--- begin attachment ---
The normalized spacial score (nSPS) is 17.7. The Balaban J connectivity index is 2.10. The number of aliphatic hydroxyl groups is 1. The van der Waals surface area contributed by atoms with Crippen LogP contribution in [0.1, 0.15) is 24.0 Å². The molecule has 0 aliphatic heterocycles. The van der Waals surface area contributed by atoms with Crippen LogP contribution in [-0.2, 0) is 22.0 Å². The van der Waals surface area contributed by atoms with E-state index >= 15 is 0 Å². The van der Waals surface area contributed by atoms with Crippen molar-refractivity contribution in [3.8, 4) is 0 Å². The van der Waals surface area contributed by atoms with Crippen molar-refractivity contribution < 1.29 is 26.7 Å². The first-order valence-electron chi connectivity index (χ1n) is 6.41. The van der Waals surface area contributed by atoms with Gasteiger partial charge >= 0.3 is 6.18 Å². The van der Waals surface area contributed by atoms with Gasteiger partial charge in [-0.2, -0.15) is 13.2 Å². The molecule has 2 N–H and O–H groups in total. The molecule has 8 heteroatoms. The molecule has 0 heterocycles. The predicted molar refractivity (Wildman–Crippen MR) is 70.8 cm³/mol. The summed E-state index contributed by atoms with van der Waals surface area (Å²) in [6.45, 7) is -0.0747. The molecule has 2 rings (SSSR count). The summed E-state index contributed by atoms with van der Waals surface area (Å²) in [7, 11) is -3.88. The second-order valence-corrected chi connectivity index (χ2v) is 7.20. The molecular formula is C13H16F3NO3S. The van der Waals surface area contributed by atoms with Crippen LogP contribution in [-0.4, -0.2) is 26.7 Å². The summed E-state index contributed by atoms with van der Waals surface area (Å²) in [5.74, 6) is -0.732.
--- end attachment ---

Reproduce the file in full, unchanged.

The normalized spacial score (nSPS) is 17.7. The Balaban J connectivity index is 2.10. The number of aliphatic hydroxyl groups is 1. The van der Waals surface area contributed by atoms with Crippen LogP contribution in [0.1, 0.15) is 24.0 Å². The molecule has 0 aliphatic heterocycles. The van der Waals surface area contributed by atoms with Crippen LogP contribution in [-0.2, 0) is 22.0 Å². The van der Waals surface area contributed by atoms with E-state index >= 15 is 0 Å². The van der Waals surface area contributed by atoms with Crippen molar-refractivity contribution in [3.8, 4) is 0 Å². The van der Waals surface area contributed by atoms with Crippen molar-refractivity contribution < 1.29 is 26.7 Å². The first-order valence-electron chi connectivity index (χ1n) is 6.41. The van der Waals surface area contributed by atoms with Gasteiger partial charge >= 0.3 is 6.18 Å². The van der Waals surface area contributed by atoms with Gasteiger partial charge in [-0.2, -0.15) is 13.2 Å². The molecule has 2 N–H and O–H groups in total. The molecule has 8 heteroatoms. The molecule has 0 heterocycles. The predicted molar refractivity (Wildman–Crippen MR) is 70.8 cm³/mol. The summed E-state index contributed by atoms with van der Waals surface area (Å²) in [6.45, 7) is -0.0747. The molecule has 2 rings (SSSR count). The summed E-state index contributed by atoms with van der Waals surface area (Å²) in [7, 11) is -3.88. The second-order valence-corrected chi connectivity index (χ2v) is 7.20. The molecular formula is C13H16F3NO3S. The van der Waals surface area contributed by atoms with Crippen LogP contribution in [-0.4, -0.2) is 26.7 Å². The summed E-state index contributed by atoms with van der Waals surface area (Å²) in [5.74, 6) is -0.732.